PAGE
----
We can see now that Jonah didn’t run away at the beginning because he was afraid of persecution. He wasn’t afraid of the enormity of his task. He wasn’t intimidated by the work involved or by having to carry it out himself, alone against a half-million people. He wasn’t afraid to tell all those people they were bad people and were going to die for it. No, he was afraid that he would succeed. He was afraid that they would listen. He hated those godless Ninevites and the last thing he wanted was for them to be spared God’s wrath. So he ran the other direction. And we can see now that even when God turned him around and sent him back, he still didn’t want his mission to work. Even now, after God decides to relent, we will see he still hopes that maybe it’ll change back.
God is patient and compassionate, of course, and his response to Jonah is a simple, calming rebuke, “Do you have any right to be angry?” he asks.
Jonah apparently has no response to this. Instead, his appointed task complete, he storms out of the city like a pouting child leaving the room. And does he go home? Does he put this whole thing behind him and go back to his daily life? No. He feels so strongly about this that he goes out east of the city and finds a place where he can sit and look out at the city. Forty days wasn’t up yet. Maybe, just maybe God will change his mind back and wreck the place. He builds himself a little makeshift shelter. And he sits in the desert sun and he waits and he watches. He is so single-minded in wanting these people punished that his life is literally brought to a standstill by this.
God cares just as much about Jonah as the entire city of Nineveh, and so he prepares a unique object-lesson to help Jonah understand. As Jonah sits and watches, his little shelter of twigs and dried leaves doesn’t do a whole lot to keep out the beating sun, but then miraculously, a plant of some sort springs to life overnight and provides a shade. Much better. Jonah’s liking this. His anger subsides some and he just enjoys relaxing there. This plant is his new best friend. But then the next day something has eaten away at the root of the plant and it withers away just as quick as it showed up. The sun rises and a scorching wind tears across the sands, the temperature jumps about 20 degrees and sucks all the moisture out of the air and now Jonah starts to act again like a teenager who just got embarrassed by Mom or Dad at school. He’s so angry that the plant is gone that he says he’d rather be dead than live without it.
Again God asks this question, “Do you have any right to be angry about this vine?”
We’re not at our rational best when we’re angry, so Jonah’s probably not thinking about his reply when he says, “I sure do! I’m so angry I could die!”
And the Lord, in love, drops the truth on Jonah. “Jonah you’re angry about the loss of this vine, right? But why? You had nothing invested in it. You didn’t tend to it. You didn’t make it grow. You didn’t raise it from a seedling. In fact, it was here one day and gone the next. And yet look at how important it was to you. A plant that lasted a day. Now turn back around and look at this city. People. Human souls. There are more than a hundred and twenty thousand children just in that city, never minding adults. People I created. Souls I care for. I raised them all. I caused them all to grow. And you want to be angry that I just didn’t wipe them out because I had an excuse to? Consider how precious they are to me. Instead of looking for a reason to punish them, shouldn’t I look for any reason to pardon them? Shouldn’t I look for any reason to forgive them?”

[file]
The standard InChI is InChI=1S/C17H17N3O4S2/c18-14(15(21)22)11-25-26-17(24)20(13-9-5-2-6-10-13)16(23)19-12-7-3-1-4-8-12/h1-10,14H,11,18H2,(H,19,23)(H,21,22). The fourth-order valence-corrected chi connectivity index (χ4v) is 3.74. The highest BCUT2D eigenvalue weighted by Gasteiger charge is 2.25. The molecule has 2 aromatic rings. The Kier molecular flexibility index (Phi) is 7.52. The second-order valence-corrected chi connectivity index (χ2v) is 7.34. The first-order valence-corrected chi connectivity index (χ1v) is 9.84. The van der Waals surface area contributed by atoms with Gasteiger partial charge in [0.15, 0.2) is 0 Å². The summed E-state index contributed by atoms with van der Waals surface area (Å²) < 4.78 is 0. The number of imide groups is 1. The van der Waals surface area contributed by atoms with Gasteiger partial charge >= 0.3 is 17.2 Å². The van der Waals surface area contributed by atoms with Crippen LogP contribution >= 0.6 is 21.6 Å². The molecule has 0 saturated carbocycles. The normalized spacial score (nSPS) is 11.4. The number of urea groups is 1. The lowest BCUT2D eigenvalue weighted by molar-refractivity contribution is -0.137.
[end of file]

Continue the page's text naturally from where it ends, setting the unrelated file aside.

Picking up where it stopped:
The story of Jonah ends here. And if we’re not careful, we can walk away from it thinking that this is a cautionary tale of one guy with a bad attitude who learned a lesson we already know. And yeah, I’m guessing not one of us has ever gotten so furious at the evil of a city that you went and sat out and watched to see if God would wipe it off the face of the earth (though maybe that fantasy occurred to you). No, to really watch ourselves for Jonah’s attitude we have to backpedal all the way to the start of the story. The word of the Lord came to Jonah and said, “Go preach against Nineveh.” Go and tell the Ninevites exactly about their evil and how I as God feel about it so they have a chance to change their ways and be saved. Jonah didn’t want them saved. Jonah didn’t think they deserved to be saved. So he went the other way.
Do we do this? Perhaps not literally run from the Lord but do we just ignore the same command he gives us? Do we treat someone differently because we have determined they’re not worth it? By God’s grace I should hope we’re never as overt about it as Jonah, but I know my own heart and I think if any of us are sitting here today thinking “I’ve never judged myself to be better than someone else,” then we’re lying to ourselves. We always do this. In many different ways. But before we wrap up this morning let’s look at first the root of where this attitude tends to come from and then at what God gives us to fight against it.